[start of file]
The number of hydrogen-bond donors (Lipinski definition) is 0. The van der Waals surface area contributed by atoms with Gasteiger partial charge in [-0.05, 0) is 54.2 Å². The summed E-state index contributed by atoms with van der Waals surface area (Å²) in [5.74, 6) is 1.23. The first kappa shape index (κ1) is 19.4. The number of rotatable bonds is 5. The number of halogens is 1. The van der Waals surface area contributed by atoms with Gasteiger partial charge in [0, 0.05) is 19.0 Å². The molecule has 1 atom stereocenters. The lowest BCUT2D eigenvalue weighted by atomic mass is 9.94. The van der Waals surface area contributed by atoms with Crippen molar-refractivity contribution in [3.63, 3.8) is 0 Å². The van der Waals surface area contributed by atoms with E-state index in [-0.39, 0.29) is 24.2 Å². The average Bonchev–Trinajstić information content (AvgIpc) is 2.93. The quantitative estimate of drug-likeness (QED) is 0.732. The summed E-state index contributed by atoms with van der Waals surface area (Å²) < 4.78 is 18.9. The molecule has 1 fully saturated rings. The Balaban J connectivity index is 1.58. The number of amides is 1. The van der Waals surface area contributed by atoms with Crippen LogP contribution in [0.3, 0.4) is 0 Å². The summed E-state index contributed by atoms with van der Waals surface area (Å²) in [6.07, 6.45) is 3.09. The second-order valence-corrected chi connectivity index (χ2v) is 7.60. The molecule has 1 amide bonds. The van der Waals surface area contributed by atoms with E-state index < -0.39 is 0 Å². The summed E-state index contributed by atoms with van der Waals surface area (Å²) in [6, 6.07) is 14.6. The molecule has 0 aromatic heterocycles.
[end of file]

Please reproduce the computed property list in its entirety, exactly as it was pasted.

The number of hydrogen-bond donors (Lipinski definition) is 0. The van der Waals surface area contributed by atoms with Gasteiger partial charge in [-0.05, 0) is 54.2 Å². The summed E-state index contributed by atoms with van der Waals surface area (Å²) in [5.74, 6) is 1.23. The first kappa shape index (κ1) is 19.4. The number of rotatable bonds is 5. The number of halogens is 1. The van der Waals surface area contributed by atoms with Gasteiger partial charge in [0, 0.05) is 19.0 Å². The molecule has 1 atom stereocenters. The lowest BCUT2D eigenvalue weighted by atomic mass is 9.94. The van der Waals surface area contributed by atoms with Crippen molar-refractivity contribution in [3.63, 3.8) is 0 Å². The van der Waals surface area contributed by atoms with E-state index in [-0.39, 0.29) is 24.2 Å². The average Bonchev–Trinajstić information content (AvgIpc) is 2.93. The quantitative estimate of drug-likeness (QED) is 0.732. The summed E-state index contributed by atoms with van der Waals surface area (Å²) < 4.78 is 18.9. The molecule has 1 fully saturated rings. The Balaban J connectivity index is 1.58. The number of amides is 1. The van der Waals surface area contributed by atoms with Crippen LogP contribution in [0.3, 0.4) is 0 Å². The summed E-state index contributed by atoms with van der Waals surface area (Å²) in [6.07, 6.45) is 3.09. The second-order valence-corrected chi connectivity index (χ2v) is 7.60. The molecule has 1 amide bonds. The van der Waals surface area contributed by atoms with E-state index < -0.39 is 0 Å². The summed E-state index contributed by atoms with van der Waals surface area (Å²) in [6, 6.07) is 14.6. The molecule has 0 aromatic heterocycles.